• Having a “digital friend” or virtual assistant to help navigate the process

Many people have already experienced voice UI through their use of conversational assistants in the home, in the car or on devices at the OS level or increasingly in-app or in-experience options. These experiences have made them aware of the possibility and potential of voice interactions, but also of the limitations and friction if they don’t work as intended. These are addressable challenges for effective conversational assistants, especially in the important realm of job application. 

“If I were to dictate my answers, the technology might not understand me correctly which could leave me editing the answers – which is time consuming – or accidentally put a wrong answer and make my application [un]successful.”

Participant with low vision, USA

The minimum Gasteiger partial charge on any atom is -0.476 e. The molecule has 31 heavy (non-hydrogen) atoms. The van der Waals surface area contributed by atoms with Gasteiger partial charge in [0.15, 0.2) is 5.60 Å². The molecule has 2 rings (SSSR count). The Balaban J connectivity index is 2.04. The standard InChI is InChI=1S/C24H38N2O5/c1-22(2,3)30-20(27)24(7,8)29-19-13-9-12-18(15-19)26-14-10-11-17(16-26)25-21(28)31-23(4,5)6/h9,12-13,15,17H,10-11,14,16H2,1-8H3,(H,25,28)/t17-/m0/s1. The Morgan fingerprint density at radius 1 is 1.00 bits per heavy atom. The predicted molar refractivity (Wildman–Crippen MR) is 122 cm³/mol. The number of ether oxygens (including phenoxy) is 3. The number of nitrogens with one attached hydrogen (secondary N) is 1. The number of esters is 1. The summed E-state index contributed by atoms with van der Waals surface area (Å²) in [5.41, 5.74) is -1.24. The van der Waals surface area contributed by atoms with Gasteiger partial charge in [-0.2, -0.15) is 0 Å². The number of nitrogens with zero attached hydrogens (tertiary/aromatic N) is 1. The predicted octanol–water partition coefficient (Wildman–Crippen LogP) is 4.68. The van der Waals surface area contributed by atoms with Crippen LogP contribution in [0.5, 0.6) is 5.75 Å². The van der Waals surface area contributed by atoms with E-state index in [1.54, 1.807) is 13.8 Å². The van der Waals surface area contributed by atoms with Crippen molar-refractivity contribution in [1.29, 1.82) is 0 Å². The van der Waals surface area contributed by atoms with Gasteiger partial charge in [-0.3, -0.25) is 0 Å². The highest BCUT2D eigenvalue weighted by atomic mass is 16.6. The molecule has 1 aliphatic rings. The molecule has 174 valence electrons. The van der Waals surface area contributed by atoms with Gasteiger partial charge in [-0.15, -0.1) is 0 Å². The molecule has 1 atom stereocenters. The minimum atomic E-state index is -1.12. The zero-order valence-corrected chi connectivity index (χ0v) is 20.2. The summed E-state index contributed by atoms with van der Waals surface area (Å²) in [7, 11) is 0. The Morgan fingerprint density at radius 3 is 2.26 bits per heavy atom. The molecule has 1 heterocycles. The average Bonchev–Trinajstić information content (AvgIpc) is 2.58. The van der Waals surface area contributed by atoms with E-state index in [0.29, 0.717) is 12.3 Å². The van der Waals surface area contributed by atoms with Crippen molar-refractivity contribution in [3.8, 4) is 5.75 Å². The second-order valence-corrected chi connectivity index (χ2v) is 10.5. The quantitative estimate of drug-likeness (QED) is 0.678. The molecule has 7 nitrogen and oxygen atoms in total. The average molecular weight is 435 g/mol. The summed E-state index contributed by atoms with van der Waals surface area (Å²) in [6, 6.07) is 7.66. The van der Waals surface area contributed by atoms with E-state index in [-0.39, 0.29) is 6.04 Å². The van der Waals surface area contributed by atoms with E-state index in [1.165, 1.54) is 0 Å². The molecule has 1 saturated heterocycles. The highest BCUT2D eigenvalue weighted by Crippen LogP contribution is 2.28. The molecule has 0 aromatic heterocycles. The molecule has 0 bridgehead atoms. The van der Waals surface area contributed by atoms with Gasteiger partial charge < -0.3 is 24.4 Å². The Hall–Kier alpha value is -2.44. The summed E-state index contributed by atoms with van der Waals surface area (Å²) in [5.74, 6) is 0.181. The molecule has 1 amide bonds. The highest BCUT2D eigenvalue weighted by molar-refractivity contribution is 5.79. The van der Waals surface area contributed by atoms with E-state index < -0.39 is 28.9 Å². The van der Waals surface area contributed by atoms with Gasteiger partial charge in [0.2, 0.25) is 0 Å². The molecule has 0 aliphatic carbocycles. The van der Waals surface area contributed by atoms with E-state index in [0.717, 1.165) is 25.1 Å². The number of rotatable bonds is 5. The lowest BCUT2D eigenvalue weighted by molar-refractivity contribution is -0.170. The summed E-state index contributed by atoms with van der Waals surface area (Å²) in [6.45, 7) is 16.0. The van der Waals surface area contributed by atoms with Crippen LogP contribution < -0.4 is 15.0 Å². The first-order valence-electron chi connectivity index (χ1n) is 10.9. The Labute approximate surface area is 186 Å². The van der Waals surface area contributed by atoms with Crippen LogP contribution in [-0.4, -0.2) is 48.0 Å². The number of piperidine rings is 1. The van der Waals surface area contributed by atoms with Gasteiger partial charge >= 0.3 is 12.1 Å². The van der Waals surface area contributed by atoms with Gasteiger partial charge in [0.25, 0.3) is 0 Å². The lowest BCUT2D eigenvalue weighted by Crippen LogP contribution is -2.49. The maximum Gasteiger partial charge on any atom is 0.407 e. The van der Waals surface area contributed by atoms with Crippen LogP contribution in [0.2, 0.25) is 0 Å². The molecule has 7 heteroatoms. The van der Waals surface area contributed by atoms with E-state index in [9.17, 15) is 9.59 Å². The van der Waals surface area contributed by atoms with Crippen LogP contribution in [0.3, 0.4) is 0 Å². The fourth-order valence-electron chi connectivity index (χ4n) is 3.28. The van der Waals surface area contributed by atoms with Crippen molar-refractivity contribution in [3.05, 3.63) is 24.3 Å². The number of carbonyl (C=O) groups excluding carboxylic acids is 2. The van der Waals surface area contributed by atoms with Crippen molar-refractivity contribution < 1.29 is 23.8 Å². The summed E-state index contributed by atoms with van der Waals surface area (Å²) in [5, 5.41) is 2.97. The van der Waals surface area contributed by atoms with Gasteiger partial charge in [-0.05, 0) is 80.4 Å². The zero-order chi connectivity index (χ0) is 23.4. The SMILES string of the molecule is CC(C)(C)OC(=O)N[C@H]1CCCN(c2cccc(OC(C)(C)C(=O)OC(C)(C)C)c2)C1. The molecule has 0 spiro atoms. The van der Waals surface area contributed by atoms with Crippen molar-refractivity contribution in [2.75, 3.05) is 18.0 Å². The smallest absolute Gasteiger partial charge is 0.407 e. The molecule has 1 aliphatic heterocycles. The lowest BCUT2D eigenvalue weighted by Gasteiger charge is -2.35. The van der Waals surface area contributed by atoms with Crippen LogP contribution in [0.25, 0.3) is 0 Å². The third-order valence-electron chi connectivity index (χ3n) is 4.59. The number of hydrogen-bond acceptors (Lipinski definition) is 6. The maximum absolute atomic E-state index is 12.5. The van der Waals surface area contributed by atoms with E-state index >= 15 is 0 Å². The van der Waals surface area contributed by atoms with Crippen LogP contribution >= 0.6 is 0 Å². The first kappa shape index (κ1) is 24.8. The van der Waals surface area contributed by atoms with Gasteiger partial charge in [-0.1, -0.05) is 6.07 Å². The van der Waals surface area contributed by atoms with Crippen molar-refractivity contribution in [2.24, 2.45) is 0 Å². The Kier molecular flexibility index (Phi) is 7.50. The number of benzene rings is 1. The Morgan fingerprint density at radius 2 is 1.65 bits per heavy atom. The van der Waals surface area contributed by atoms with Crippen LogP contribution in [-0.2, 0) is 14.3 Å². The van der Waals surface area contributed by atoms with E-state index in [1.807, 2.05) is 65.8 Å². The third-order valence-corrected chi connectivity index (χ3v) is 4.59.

“[I have] Privacy concerns in relating to the processing of the voice data. [Also] You might not want to apply via voice depending where you physically are at the time.”

Participant who is a wheelchair user, UK

Voice assistants would also not necessarily work equally well for all so they would need to be an option rather than a requirement.

“Speech impaired people will be greatly disadvantaged.”

Participant who is deaf or hard of hearing, USA

Designing an open-source conversational assistant solution that any portal could adopt, as Zammo and Microsoft are doing through this AI for Accessibility program, would be positively impactful and a very efficient way of addressing accessibility and disability-inclusion challenges that currently exist. 

“I think it [a conversational voice assistant] can help ease the stress and burden of job searching.” 

Participant with low vision, USA

Inclusion-led innovation in practice